Viewing: Public Law for Rachel Riley

Rachel’s practice in public law is primarily related to deprivation of liberty issues, and she has particular experience in Court of Protection proceedings and inquests concerning deaths that occurred in state custody.
Rachel’s recent cases and experience include:
Judicial Review
R (Gourlay) v The Secretary of State for Justice and Others [2016] EWHC (Admin), a judicial review considering the adequacy of rehabilitation opportunities for post-tariff prisoners who maintain their innocence, in order to demonstrate a reduction in risk. Rachel was junior counsel for the Claimant, led by Philip Rule.
R v Docherty (Appellant) [2016] UKSC 62, Rachel undertook research for Philip Rule on the retrospectivity of the abolition of IPP sentences ahead of the hearing in which the Supreme Court considered whether the ‘lex mitior’ rule applies within the body of Article 7 of the European Convention of Human Rights.
Inquest touching on the death of LM: Rachel drafted grounds for judicial review to challenge a decision made by the Legal Aid Agency to refuse exceptional case funding to allow the deceased’s ex-partner representation at the inquest into her death.
Court of Protection and Mental Health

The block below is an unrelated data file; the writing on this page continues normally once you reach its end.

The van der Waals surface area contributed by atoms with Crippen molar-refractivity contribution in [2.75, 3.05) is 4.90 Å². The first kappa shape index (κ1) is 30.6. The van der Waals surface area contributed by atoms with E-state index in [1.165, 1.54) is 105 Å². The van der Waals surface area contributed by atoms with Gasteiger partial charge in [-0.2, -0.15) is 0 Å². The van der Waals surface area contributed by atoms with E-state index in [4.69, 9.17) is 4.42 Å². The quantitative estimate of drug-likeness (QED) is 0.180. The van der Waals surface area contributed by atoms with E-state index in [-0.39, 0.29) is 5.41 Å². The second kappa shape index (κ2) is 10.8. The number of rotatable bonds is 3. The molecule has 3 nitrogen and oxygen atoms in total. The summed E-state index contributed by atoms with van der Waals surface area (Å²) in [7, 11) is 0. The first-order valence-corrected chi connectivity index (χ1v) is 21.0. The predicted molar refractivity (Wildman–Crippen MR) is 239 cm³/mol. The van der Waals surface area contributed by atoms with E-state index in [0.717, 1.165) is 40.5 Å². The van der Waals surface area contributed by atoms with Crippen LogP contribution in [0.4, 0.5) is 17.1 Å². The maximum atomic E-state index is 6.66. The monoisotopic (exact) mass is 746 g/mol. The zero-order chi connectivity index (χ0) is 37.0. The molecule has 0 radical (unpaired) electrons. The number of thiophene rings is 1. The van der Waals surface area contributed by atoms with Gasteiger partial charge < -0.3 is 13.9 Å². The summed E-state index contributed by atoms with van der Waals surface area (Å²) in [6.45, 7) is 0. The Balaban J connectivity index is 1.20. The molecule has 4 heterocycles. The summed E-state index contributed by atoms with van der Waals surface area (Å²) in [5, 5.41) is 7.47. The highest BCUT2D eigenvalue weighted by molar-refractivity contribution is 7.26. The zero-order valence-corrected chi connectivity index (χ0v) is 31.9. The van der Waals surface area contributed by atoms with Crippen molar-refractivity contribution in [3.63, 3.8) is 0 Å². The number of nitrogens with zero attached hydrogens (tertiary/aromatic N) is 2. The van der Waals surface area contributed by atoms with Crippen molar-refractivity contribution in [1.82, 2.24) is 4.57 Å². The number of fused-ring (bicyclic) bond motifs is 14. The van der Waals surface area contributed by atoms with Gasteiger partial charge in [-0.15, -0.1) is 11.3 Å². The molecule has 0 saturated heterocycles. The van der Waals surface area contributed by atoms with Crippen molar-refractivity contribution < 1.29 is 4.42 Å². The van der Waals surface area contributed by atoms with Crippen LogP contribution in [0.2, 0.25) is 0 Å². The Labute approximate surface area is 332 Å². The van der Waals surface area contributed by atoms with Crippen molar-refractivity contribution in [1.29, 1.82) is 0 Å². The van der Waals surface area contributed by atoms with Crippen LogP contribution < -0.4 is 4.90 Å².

Rachel has developed a strong Court of Protection practice in relation to both health and welfare and property and affairs. Rachel’s background as a Hospital Manager considering appeals against detention under the Mental Health Act gives her a particular advantage when representing patients in the Mental Health Review Tribunal and when advising on potential claims for damages arising out of an unlawful deprivation of liberty.
Rachel is currently advising on the prospects of a civil claim for damages under the Human Rights Act in circumstances where an elderly lady was deprived of her liberty against her wishes for a period of six years before her case was referred to the Court of Protection. The Court of Protection subsequently decided that it was in her best interests to move to a less restrictive placement in accordance with her wishes. Issues involve limitation periods under the Human Rights Act and the potential for a false imprisonment claim.
Please see Rachel’s Court of Protection profile for more information.
Rachel appears on behalf of family members at inquests, many of which involve deaths in state detention where Article 2 ECHR is engaged.
Rachel recently represented the Care Quality Commission at a 10-day Article 2 inquest involving the death of a patient at a high secure psychiatric hospital. The jury recorded admitted failings (in accordance with Tainton v HM Senior Coroner for Preston and West Lancashire and Lancashire Care NHS Trust [2016] EWHC 1396 (Admin)) relating to missed observations and risk assessments.
Please see Rachel’s Inquests profile for more information.
Rachel has experience of representing clients at prison parole board hearings, adjudication hearings for alleged breaches of prison discipline rules and immigration and asylum tribunals. Rachel is also regularly instructed in relation to appeals under the Road Traffic Act against the revocation of driving licences on immigration or medical grounds.
Bar Professional Training Course; UWE Bristol (Outstanding)
ADR Group Civil and Commercial Mediator
LLB Law; Aberystwyth University
Lincoln’s Inn Hardwicke Scholarship and Buchanan Prize